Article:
1982 — Our Mexican Adventure
(Note — These events occurred over 35 years ago. Since then, both the Global Economy and the Mexican Government have modernized a great deal.)
Our consulting business, McMullen & McMullen, Inc., was in its third full year when we had our first opportunity to “take it international.” At the close of a “Big Apple Users Group” (“BAUG”) meeting one evening in New York City, we were approached by two economists (one from Cornell University; the other from The New School For Social Research) who explained that they were performing an econometric study for the Mexican government and would need some computer expertise, as well as hardware and software — would we be interested? We said we would … and began our descent down the rabbit hole!
Some background — prior to the launching of our firm, I had held executive positions with a subsidiary of Control Data and Morgan Stanley and travelled throughout the US on business and Barbara McMullen, prior to our marriage and consulting firm had travelled throughout the world — Europe, Africa, and the South Pacific. Additionally, in the short time that we had been in business, we had done business throughout the United States — BUT we had never done business in a foreign country and, as we would soon see, there is a big difference!
The economists were consulting with the Mexican government’s Department of Finance in an attempt to generate investment dollars for the northern provinces of Mexico. As part of this effort, they wanted to enter demographic and business data into a computer system and be able to massage it in various ways. Our role would be to define the requirements, configure the necessary hardware and software, obtain it, install it in the Department of Finance’s offices in Mexico City, train clerical staff in the use of the system, and perform general consulting — the same activities that we had been providing for US clients.
We agreed on a business arrangement under which our client would be the Department of Finance, which would pay for our traveling expenses directly to hotels and airlines and pay our normal hourly consulting rates; it would purchase the equipment and software directly from our primary vendor, “Jonathan’s Apple” in Marleton, NJ, which would ship directly to Mexico City; and we would spend a week training upon its arrival.
The scenario went off initially as planned — funds arrived at Jonathan’s Apple; the configuration shipped — two Apple II+s with disk drives, monitors, printers, “VisiCalc” (the first electronic spreadsheet), “CCA” (a database product, later enhanced and renamed “VisiFile”), and “Magic Window” (a word processor); our airline and hotel reservations were made; and we were off to Mexico City!
Things went well when we landed (although I was a little taken aback when I noted that the police, instead of sidearms, carried submachine guns on their shoulders; I hadn’t thought that banditos were active in downtown Mexico City) and the hotel was charming — small rooms but a very nice patio area where breakfast was served (the hotel was destroyed by earthquake six months later).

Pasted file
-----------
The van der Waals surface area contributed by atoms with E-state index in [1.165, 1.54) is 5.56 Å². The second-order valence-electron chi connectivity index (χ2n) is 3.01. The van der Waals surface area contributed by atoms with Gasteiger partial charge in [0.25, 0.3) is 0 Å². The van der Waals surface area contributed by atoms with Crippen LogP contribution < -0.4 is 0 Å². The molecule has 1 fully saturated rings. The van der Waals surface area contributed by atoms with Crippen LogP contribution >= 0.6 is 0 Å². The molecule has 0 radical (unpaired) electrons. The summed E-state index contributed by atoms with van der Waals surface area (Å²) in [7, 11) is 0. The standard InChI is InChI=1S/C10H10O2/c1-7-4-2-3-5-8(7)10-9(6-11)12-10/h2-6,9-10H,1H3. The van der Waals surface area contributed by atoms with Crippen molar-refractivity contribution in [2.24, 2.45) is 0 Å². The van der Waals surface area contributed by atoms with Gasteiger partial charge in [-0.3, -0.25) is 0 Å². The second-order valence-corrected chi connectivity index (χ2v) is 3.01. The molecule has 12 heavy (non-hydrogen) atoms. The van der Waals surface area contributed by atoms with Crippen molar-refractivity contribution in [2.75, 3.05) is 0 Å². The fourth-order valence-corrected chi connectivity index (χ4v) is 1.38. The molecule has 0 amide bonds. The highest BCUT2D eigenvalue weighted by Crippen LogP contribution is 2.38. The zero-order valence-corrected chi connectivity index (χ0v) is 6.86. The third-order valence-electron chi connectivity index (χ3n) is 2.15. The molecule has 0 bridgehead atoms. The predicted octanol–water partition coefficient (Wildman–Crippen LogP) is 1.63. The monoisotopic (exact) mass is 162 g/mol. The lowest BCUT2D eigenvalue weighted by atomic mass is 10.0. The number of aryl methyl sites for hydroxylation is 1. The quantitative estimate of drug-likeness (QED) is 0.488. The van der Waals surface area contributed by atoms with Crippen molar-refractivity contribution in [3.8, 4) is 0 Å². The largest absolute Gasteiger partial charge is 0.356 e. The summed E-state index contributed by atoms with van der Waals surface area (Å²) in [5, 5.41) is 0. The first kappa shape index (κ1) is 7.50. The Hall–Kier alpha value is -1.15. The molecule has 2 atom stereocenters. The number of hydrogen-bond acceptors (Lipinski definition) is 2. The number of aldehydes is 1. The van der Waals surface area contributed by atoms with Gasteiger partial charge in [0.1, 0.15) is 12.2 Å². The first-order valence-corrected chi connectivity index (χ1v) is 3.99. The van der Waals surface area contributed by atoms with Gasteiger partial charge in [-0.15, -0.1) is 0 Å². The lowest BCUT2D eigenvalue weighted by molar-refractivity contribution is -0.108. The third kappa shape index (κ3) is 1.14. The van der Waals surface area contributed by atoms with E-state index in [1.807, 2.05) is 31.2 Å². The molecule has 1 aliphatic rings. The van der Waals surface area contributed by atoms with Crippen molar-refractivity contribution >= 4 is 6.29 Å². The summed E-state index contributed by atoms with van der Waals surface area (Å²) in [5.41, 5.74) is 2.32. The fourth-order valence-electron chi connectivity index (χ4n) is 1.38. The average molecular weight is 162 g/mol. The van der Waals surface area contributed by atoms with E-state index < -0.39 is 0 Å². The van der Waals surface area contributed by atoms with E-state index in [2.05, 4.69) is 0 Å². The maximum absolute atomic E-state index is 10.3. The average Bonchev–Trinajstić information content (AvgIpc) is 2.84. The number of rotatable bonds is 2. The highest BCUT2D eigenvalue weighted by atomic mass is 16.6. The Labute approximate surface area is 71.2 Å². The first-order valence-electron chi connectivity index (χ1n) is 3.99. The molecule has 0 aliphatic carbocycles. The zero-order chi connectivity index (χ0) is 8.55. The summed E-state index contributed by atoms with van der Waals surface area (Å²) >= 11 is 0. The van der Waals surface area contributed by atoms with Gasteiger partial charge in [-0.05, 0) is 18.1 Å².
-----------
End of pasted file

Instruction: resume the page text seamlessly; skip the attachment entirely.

Reality began to set in the next morning when we headed off to the office. We left the hotel about 6:30 — the staff started work at 8:30 and we had to insure that the computers were properly set up. As we approached the office, I noted that, not only did the patrolmen carry submachine guns, an officer sat on the roof of the Presidential Palace, directly across from our office, manning a tripod-mounted machine gun.
Once in the office, we found that the computers and software were still in the boxes — so we began assembling them and loading software. We got our first understanding of Mexican politics when it was explained later in the morning that, although the boxes had arrived almost a week before, they had been held in Customs for the intervening period. At that time, there was only one leading (perhaps the only one) political party in Mexico and the President served for one six year term. In the year before his term ended, there was constant jockeying between the various interested groups to agree on a successor — and the interested groups included government departments and agencies, often backing different candidates. It was the luck of this project that the Department of Finance (our client) was backing a different candidate than the Customs Department and this political disagreement played over into some nastiness when conducting normal business — Customs had tried to extract duty on the computers until Finance was able to pull some strings and get them released.
We set the computers up, loaded the software, and were ready when the personnel arrived for training. Although the training went very well, the workday schedule took some getting used to — the employees worked from 8:30 to 11:30, then had a lunch break until 2:30 (yes! 2:30) and then worked until 7:30 pm. We would, therefore, have to be there about 7:30AM to get set up for the training and be there in the evening until 8:30 or 9PM, closing things down and winding down. We would then get to a restaurant and a leisurely dinner (more leisurely than we would have liked) and then get back to the hotel about 11PM — and start all over in the AM (To be in at 7:30, we had to be in the hotel dining area by about 6:30 — breakfast was also served on a “leisurely basis” and then we had a 10 block walk to the office).
It turned out that one of the disk drives was damaged in shipping so we called Jonathan’s Apple and arranged to have another one shipped down and we carried the broken one home in our luggage.
During our week in Mexico City, we had followed everyone’s instructions “not to drink the water” — this included having no fruit, no soda bottled in Mexico, and only having hot coffee or tea where the water had been boiled. All of the precautions did little for Barbara because she became very ill from the moment we could take the seat belts off on the airplane home — a condition that lasted for three weeks. Until January of this year, we thought that she had simply had a bad case of “Montezuma’s Revenge,” blood tests done for other reasons in January revealed that she most probably had actually had contracted Hepatitis-B.